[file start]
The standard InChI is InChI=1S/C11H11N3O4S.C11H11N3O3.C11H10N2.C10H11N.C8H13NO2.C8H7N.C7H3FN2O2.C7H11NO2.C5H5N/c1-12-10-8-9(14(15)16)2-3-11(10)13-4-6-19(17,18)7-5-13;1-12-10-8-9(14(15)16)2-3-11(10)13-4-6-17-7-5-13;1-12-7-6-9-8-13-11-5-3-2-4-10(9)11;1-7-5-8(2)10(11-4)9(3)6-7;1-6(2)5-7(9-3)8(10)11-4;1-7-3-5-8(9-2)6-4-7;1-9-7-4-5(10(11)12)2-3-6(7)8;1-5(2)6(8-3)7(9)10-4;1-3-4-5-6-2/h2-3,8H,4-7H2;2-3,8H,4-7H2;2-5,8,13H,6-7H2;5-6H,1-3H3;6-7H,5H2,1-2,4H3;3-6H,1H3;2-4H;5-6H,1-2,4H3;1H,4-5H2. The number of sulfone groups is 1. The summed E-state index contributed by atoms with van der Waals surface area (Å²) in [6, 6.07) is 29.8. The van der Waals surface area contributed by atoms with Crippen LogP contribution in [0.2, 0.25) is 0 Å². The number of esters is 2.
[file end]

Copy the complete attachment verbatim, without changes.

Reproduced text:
The standard InChI is InChI=1S/C11H11N3O4S.C11H11N3O3.C11H10N2.C10H11N.C8H13NO2.C8H7N.C7H3FN2O2.C7H11NO2.C5H5N/c1-12-10-8-9(14(15)16)2-3-11(10)13-4-6-19(17,18)7-5-13;1-12-10-8-9(14(15)16)2-3-11(10)13-4-6-17-7-5-13;1-12-7-6-9-8-13-11-5-3-2-4-10(9)11;1-7-5-8(2)10(11-4)9(3)6-7;1-6(2)5-7(9-3)8(10)11-4;1-7-3-5-8(9-2)6-4-7;1-9-7-4-5(10(11)12)2-3-6(7)8;1-5(2)6(8-3)7(9)10-4;1-3-4-5-6-2/h2-3,8H,4-7H2;2-3,8H,4-7H2;2-5,8,13H,6-7H2;5-6H,1-3H3;6-7H,5H2,1-2,4H3;3-6H,1H3;2-4H;5-6H,1-2,4H3;1H,4-5H2. The number of sulfone groups is 1. The summed E-state index contributed by atoms with van der Waals surface area (Å²) in [6, 6.07) is 29.8. The van der Waals surface area contributed by atoms with Crippen LogP contribution in [0.2, 0.25) is 0 Å². The number of esters is 2.